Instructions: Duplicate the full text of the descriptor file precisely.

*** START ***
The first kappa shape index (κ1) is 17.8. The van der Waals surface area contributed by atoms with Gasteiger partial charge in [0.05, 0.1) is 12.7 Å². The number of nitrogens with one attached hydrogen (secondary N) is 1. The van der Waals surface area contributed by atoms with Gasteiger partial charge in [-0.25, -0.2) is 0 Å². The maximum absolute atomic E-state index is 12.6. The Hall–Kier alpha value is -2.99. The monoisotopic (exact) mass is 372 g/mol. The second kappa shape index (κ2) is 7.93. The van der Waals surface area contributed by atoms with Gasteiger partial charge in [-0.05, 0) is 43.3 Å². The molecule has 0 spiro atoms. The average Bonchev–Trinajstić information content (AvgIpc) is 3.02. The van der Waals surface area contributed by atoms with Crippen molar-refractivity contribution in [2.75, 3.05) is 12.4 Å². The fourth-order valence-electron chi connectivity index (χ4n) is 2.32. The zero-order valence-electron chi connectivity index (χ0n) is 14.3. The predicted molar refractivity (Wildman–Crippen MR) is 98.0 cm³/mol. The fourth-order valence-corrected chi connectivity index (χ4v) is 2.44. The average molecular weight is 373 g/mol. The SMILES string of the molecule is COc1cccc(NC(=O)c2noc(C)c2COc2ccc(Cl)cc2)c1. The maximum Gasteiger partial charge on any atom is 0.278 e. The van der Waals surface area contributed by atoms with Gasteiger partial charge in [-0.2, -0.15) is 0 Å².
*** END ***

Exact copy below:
The first kappa shape index (κ1) is 17.8. The van der Waals surface area contributed by atoms with Gasteiger partial charge in [0.05, 0.1) is 12.7 Å². The number of nitrogens with one attached hydrogen (secondary N) is 1. The van der Waals surface area contributed by atoms with Gasteiger partial charge in [-0.25, -0.2) is 0 Å². The maximum absolute atomic E-state index is 12.6. The Hall–Kier alpha value is -2.99. The monoisotopic (exact) mass is 372 g/mol. The second kappa shape index (κ2) is 7.93. The van der Waals surface area contributed by atoms with Gasteiger partial charge in [-0.05, 0) is 43.3 Å². The molecule has 0 spiro atoms. The average Bonchev–Trinajstić information content (AvgIpc) is 3.02. The van der Waals surface area contributed by atoms with Crippen molar-refractivity contribution in [2.75, 3.05) is 12.4 Å². The fourth-order valence-electron chi connectivity index (χ4n) is 2.32. The zero-order valence-electron chi connectivity index (χ0n) is 14.3. The predicted molar refractivity (Wildman–Crippen MR) is 98.0 cm³/mol. The fourth-order valence-corrected chi connectivity index (χ4v) is 2.44. The average molecular weight is 373 g/mol. The SMILES string of the molecule is COc1cccc(NC(=O)c2noc(C)c2COc2ccc(Cl)cc2)c1. The maximum Gasteiger partial charge on any atom is 0.278 e. The van der Waals surface area contributed by atoms with Gasteiger partial charge in [-0.2, -0.15) is 0 Å².